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Politics, Poverty and the Church in an ‘Age of Austerity’

Centre for Trust, Peace and Social Relations, Coventry University, Coventry CV1 2TL, UK
Author to whom correspondence should be addressed.
Religions 2023, 14(1), 59;
Received: 25 September 2022 / Revised: 21 December 2022 / Accepted: 22 December 2022 / Published: 29 December 2022
(This article belongs to the Section Religions and Theologies)


The ‘Age of Austerity’ has ruptured the social fabric of contemporary Britain. Arising from our three-year Life on the Breadline project, this article represents the first fieldwork-led analysis of the multidimensional nature of austerity-age poverty by academic theologians in the UK. The article analyses the impact that austerity has had on Christian responses to poverty and inequality in the UK. We draw on our six ethnographic case studies and interview responses from over 120 national and regional Church leaders to exemplify the four approaches to the Christian engagement with poverty that we identified during our research: ‘caring’, ‘campaigning and advocacy’, ‘enterprise’ and ‘community building’. We argue that the Church needs to grasp the systemic, multidimensional and violent nature of poverty in order to realise the potential embedded in its extensive social capital and fulfil its goal of ‘transforming structural injustice’. The paper shows that the Church remains nervous of moving beyond welfare-based responses to poverty and suggests that none of the existing approaches can force poverty into retreat until the Church re-imagines itself as a liberative movement that embodies God’s preferential option for the poor in every aspect of its life and practice.

1. Introduction

Following the 2010 UK General Election Prime Minister David Cameron insisted that austerity was an economic necessity. Everyone needed to make sacrifices. However, the austerity policies that the Cameron-led Coalition Government introduced were largely targeted at people who were already left out or left behind. The role that faith groups have played in responding to austerity age poverty has been extensively analysed within the social sciences but rarely explored within theology. Theologians have engaged widely with poverty and inequality in different times and places, as seen, for example, in the emergence of liberation theology in Latin America but, to date, there have been no extensive or empirically based theological analyses of the multidimensional nature of poverty and the unequal impact of austerity policies in the UK since the 2008 global financial crash. The perfect storm of structural injustice, the unequal impact of austerity, the COVID-19 pandemic and the current ‘cost of living crisis’ raises crucial questions about the role of theology in an era characterised by deepening poverty and growing inequality. This paper provides an example of the interdisciplinary contextual theology of poverty we argue is needed in the face of seemingly unending austerity.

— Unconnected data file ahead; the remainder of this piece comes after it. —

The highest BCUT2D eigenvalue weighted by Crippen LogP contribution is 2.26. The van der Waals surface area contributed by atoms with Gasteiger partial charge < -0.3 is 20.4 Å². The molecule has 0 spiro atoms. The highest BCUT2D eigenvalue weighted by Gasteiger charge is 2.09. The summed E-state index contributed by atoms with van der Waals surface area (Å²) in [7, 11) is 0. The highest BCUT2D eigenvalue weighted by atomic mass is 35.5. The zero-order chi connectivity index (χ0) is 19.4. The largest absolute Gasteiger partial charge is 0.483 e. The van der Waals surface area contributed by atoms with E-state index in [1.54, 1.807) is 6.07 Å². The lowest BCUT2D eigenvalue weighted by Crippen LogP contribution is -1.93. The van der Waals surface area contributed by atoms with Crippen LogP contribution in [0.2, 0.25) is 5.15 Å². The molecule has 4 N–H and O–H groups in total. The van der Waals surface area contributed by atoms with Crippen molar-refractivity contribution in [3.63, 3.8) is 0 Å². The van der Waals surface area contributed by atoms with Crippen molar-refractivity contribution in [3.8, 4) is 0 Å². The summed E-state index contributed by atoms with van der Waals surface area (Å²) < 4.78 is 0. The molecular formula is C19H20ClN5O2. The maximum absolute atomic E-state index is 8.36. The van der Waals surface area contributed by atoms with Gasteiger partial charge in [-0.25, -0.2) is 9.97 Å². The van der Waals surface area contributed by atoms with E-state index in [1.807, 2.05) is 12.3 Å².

Drawing on primary data from our Life on the Breadline research project, we argue that theologians in the UK need to develop a more nuanced understanding of the multidimensional and systemic nature of poverty. We recognise the long history of Christian responses to urban poverty in the UK stretching back to the Christian Socialist movement in the nineteenth century (Bradstock and Rowland 2002). Furthermore, we acknowledge the historic experience of austerity amongst Black and Brown Britons (Beckford 2004) and the roots of the contemporary experience of poverty and inequality in the Thatcher years of the early 1980s (Whiteside 2016). However, in this paper, we limit our analysis to Christian action on poverty during the ‘Age of Austerity’ that followed the 2008 global financial crisis, as evidenced in our Life on the Breadline research. We suggest that the Church needs to embrace a re-imagined vision of itself as a liberative social movement if it is to realise the potential embedded in its enduring social capital and play a key role in turning back the swelling tide of austerity poverty.